“You’re a godsend with Ian… and with me…” And then with no warning, he leaned over and kissed her, and she stared at him with wide eyes.
“What did you just do?” She looked as though he had hit her over the head with his shoe.
“I think I just kissed you,” he said, looking pleased with himself. He had wanted to ever since the night they were together after Eileen died, but it never seemed like the right time. He wasn’t sure it was now, but he had done it anyway. And he was smiling at her.
“I mean why,” she insisted. “Why did you kiss me?”
“Are you mad at me for doing it?” he asked, looking worried, and she shook her head.
“Not mad. Just confused. I thought you had sworn off relationships for life.”
“I did. Maybe I just changed my mind. It was just a kiss, Francesca, not a proposal. Relax.”
“I think I’m relationship-phobic too.” She was remembering the conversation she’d had with Avery the day before.
“No, you’re just bruised. That’s different. I’m bruised too. It doesn’t have to be permanent. It just takes time. You’ve probably been numb for the last year after your relationship with Todd fell apart.”
“Yes, I have been. I felt as though something in me had died, and couldn’t come back to life again.”
“It’s not dead. It’s just asleep,” he reassured her.
“How do you know?” she asked, looking intrigued.
“I’ll show you,” he said, and kissed her again. This time she laughed after the kiss. It was a nice kiss. She had liked it a lot. Maybe she wasn’t so dead after all, and he was right. “See what I mean? I think you’re starting to wake up.” He kissed her again, and she kissed him back this time and melted into his arms, and then she looked worried when they came up for air. It had been a passionate kiss this time. They were both heating up, and this was totally unexpected.
“What are we doing, Chris?” she asked, looking panicked. “I like you. I don’t want either of us to get hurt.”
“Maybe we have to take that chance. No pain, no gain. Corny expression, but unfortunately true. I think I’m willing to risk it for you.”
It took some adjustment of her thinking to wrap her mind around the idea. The great relationship-phobic of all time had come out of his cave. And so had she. But it was scary as hell.
“What about Ian? Would he be upset?” Francesca asked, looking worried.
“He loves you. I think he’d be pleased.” Chris had been thinking about that for a while.
“I love him too,” she said quietly. “I was thinking about it today on the way home. He’s a wonderful boy.” And then she looked up at Chris and smiled slowly. “And so are you.”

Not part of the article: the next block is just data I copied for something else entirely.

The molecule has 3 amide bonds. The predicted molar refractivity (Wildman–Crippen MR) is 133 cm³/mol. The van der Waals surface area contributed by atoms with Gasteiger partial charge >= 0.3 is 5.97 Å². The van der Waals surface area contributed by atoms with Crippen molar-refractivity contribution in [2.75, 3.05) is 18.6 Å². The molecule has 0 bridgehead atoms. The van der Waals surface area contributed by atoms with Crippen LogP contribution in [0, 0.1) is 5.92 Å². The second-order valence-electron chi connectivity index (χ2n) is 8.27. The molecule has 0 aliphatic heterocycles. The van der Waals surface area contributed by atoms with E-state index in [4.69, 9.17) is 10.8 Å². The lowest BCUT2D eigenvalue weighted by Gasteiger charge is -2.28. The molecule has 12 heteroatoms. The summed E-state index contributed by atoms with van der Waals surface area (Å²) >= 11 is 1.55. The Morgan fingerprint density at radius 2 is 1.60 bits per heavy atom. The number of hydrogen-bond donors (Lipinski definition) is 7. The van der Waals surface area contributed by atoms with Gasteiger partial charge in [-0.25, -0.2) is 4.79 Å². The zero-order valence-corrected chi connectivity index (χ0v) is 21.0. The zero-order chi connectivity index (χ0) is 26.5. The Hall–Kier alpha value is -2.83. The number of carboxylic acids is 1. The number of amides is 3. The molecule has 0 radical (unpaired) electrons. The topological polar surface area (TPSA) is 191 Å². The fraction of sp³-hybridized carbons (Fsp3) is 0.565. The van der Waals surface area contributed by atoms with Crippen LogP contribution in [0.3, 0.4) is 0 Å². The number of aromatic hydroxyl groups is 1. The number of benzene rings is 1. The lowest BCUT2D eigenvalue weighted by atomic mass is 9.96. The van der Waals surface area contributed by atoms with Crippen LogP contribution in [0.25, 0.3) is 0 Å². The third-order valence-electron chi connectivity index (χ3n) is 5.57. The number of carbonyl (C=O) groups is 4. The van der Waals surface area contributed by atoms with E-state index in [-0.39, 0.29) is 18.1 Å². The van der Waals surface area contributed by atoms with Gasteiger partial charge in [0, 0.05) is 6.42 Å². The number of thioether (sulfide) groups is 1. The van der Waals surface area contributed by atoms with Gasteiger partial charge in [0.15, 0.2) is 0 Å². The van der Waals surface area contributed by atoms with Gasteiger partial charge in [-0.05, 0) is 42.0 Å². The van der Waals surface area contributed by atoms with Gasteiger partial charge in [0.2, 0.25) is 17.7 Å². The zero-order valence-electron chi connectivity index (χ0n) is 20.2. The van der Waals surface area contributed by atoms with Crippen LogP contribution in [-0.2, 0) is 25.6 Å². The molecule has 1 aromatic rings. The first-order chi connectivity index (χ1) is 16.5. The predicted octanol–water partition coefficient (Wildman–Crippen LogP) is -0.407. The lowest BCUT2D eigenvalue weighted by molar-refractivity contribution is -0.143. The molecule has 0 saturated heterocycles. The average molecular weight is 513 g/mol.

“You’re not so bad either. Why don’t we see where this goes. How about dinner this week?”
“You mean like a date?” She looked shocked.
“That’s the general idea. Dinner, you know, all that stuff. Maybe a kiss goodnight. How about Tuesday?”
“I suck at dates,” she said, looking nervous again. “I’ve given them up.”
“Yeah, me too. But I’m willing to try again with you.” He had known her for almost nine months, he liked everything about her. And he’d had almost a year to get comfortable and get to know her, and see her in situations that were real. He loved what he had seen and knew of her, and she was wonderful with his son. He couldn’t ask for more than that. It seemed like a reasonable beginning to him. What they had was based on friendship, not passion, or blind hope. They knew each other well.
“Okay,” she said quietly, feeling as though rockets were going off in her head. She had never expected this to happen between them. Nothing really had happened, but there was a glimmer of it, a possibility, and she wanted to take a chance with him. “What if it doesn’t work? Then you’ll hate me, you’ll get mad and move out, and I’ll never see you or Ian again. That would be terrible, Chris.”
“Yes, it would,” he agreed. “Let’s try not to let that happen. We’ll work it out.” She nodded and he kissed her again, and then he pulled himself away from her and stood up. She walked him to the door of her living room, and he smiled as he walked up the stairs to his own room. Ian was sleeping with the TV on, and Chris had a wild urge to let out a war whoop of glee. He had kissed her! She was a wonderful woman. He trusted her completely. And what better combination than two relationship-phobics who were scared to death? Better yet that they had started as friends.